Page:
Southern California

Bill Clinton to Speak in Place of Hillary Clinton at Beverly Hills Fundraisers

A luncheon is scheduled at the home of Seth MacFarlane, with a performance by Lionel Richie

Former President Bill Clinton is scheduled to speak in place of his wife at two fundraisers benefiting her presidential campaign Tuesday in Beverly Hills.

Plans for former Secretary of State Hillary Clinton to come to the San Francisco Bay Area and Southern California Monday and Tuesday for fundraisers and an appearance on "The Ellen DeGeneres Show" were canceled after she fell ill at a 9/11 ceremony in New York on Sunday.

Her campaign initially blamed her abrupt departure from the Sept. 11 remembrance on "overheating" but later disclosed that Clinton was diagnosed with pneumonia on Friday and that she's taking antibiotics.

Her spokesman, Nick Merrill, said this morning that she "continues to feel better, but intends to remain at home today, following her doctor's recommendation to rest. In the evening, she will phone in briefly to the event in San Francisco, which is proceeding as scheduled in her absence."

Bill Clinton is set to speak at a Tuesday luncheon at the home of television producer/personality Seth MacFarlane that will include a performance by singer Lionel Richie.

Ticket prices are $5,000, $10,000 and $33,400 per person, according to an invitation obtained by City News Service. The $33,400 figure is the maximum amount an individual can contribute to a national party committee per year.

Tickets are $100,000 per couple for a Tuesday night dinner at the home of Barry Diller, chairman and senior executive of the media and internet company IAC and the travel company Expedia Inc., and his fashion designer wife, Diane von Furstenberg.

Republican presidential nominee Donald J. Trump reacted to Clinton's illness Monday morning in seemingly non-adversarial language, telling CNBC that he hopes she gets better and that he plans to release a report on his own health this week.

"I saw what was going on with her and I said, you know, I'm going to go do something and I actually took a physical last week and probably, I guess this week, will release the results of it," he told "Squawk Box" in a telephone interview.

"It's quite sad," he said of Clinton's diagnosis. "I hope she gets well soon."

Also reacting this morning was the Green Party candidate, Dr. Jill Stein, a physician.

"It can be easy to forget that presidential candidates are human beings too I sincerely extend my best wishes to Secretary Clinton for a full and speedy recovery," Stein said in a statement.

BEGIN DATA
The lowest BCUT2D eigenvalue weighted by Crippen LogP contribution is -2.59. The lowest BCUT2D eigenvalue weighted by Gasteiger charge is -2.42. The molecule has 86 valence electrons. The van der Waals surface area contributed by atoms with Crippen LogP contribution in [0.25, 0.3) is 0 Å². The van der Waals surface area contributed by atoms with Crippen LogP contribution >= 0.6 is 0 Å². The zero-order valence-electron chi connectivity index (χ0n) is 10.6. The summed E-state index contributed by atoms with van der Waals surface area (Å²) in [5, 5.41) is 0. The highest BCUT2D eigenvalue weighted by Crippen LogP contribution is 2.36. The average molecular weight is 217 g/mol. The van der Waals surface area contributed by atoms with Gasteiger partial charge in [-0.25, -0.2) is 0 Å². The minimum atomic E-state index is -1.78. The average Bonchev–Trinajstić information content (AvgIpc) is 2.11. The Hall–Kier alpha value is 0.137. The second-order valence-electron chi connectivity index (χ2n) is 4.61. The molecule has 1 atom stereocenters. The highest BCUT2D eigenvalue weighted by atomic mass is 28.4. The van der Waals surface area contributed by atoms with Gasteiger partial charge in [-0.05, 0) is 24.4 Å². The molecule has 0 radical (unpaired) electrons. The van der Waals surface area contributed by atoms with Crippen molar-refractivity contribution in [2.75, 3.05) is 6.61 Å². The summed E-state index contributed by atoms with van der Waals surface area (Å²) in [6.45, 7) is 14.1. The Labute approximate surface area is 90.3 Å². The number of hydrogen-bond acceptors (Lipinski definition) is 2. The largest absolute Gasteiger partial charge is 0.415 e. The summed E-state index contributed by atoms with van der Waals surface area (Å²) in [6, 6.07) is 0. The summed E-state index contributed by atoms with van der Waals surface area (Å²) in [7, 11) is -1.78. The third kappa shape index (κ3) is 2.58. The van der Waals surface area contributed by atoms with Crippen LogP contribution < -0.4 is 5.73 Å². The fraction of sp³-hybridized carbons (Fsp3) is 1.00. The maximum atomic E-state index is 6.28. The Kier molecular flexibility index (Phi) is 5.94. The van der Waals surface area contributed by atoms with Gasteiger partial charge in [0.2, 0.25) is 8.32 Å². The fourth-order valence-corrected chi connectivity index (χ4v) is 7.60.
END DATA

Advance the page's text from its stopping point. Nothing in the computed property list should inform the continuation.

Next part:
A USC Dornsife/Los Angeles Times poll of registered voters, meanwhile, found that Clinton holds a lopsided lead over Trump in Democrat Party-dominated California, but weaknesses with younger voters suggest problems that could thwart her campaign in more contested states.

Clinton led Trump by 25 points, 58 percent to 33 percent, when the two candidates were matched head to head in the poll, The Times reported.

When the choices were expanded to include Libertarian nominee Gary Johnson and Green Party nominee Stein, Clinton lost more support than Trump, and the gap between the two narrowed to 20 points. Johnson picked up 11 percent and Stein 6 percent.

"In a state that is more closely contested than California, the Johnson and Stein candidacies have a potential to cause a problem for Clinton," poll director Dan Schnur, who heads USC's Jesse M. Unruh Institute of Politics, told The Times. "Out here, it's probably not going to make a difference."

Trump appears to have no shot at moving California and its 55 electoral votes into contested territory, as he had said he would, according to The Times. Indeed, he creates a significant drag on Republicans down the ballot here.

In every part of the state, voters said they would be less inclined to side with a congressional candidate who had endorsed Trump; statewide, 40 percent said they would be less likely to vote for such a candidate, and 15 percent said they would be more likely.

Copyright CNS - City News Service
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